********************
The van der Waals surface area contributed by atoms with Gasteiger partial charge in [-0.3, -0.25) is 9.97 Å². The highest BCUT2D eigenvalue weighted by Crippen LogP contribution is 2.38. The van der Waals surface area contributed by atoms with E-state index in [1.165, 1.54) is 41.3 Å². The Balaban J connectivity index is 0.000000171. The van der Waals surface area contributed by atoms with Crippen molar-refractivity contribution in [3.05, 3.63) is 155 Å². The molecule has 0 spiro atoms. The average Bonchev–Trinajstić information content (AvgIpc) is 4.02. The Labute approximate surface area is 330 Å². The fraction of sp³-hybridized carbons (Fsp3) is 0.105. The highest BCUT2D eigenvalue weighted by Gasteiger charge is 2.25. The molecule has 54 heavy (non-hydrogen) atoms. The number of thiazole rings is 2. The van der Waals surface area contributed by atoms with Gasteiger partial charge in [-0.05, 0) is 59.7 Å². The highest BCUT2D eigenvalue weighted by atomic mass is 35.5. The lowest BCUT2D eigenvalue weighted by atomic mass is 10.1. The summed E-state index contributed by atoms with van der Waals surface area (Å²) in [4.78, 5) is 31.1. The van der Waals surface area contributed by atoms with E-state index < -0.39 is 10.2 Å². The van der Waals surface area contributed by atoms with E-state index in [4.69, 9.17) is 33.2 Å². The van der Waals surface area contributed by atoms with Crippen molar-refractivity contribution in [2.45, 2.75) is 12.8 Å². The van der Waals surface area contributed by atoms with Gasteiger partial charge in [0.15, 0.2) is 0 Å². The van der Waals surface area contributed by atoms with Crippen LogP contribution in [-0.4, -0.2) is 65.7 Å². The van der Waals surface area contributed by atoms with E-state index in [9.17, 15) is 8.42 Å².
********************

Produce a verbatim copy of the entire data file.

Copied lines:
The van der Waals surface area contributed by atoms with Gasteiger partial charge in [-0.3, -0.25) is 9.97 Å². The highest BCUT2D eigenvalue weighted by Crippen LogP contribution is 2.38. The van der Waals surface area contributed by atoms with E-state index in [1.165, 1.54) is 41.3 Å². The Balaban J connectivity index is 0.000000171. The van der Waals surface area contributed by atoms with Crippen molar-refractivity contribution in [3.05, 3.63) is 155 Å². The molecule has 0 spiro atoms. The average Bonchev–Trinajstić information content (AvgIpc) is 4.02. The Labute approximate surface area is 330 Å². The fraction of sp³-hybridized carbons (Fsp3) is 0.105. The highest BCUT2D eigenvalue weighted by Gasteiger charge is 2.25. The molecule has 54 heavy (non-hydrogen) atoms. The number of thiazole rings is 2. The van der Waals surface area contributed by atoms with Gasteiger partial charge in [-0.05, 0) is 59.7 Å². The highest BCUT2D eigenvalue weighted by atomic mass is 35.5. The lowest BCUT2D eigenvalue weighted by atomic mass is 10.1. The summed E-state index contributed by atoms with van der Waals surface area (Å²) in [4.78, 5) is 31.1. The van der Waals surface area contributed by atoms with E-state index < -0.39 is 10.2 Å². The van der Waals surface area contributed by atoms with E-state index in [4.69, 9.17) is 33.2 Å². The van der Waals surface area contributed by atoms with Crippen molar-refractivity contribution in [2.45, 2.75) is 12.8 Å². The van der Waals surface area contributed by atoms with Gasteiger partial charge in [0.15, 0.2) is 0 Å². The van der Waals surface area contributed by atoms with Crippen LogP contribution in [-0.4, -0.2) is 65.7 Å². The van der Waals surface area contributed by atoms with E-state index in [9.17, 15) is 8.42 Å².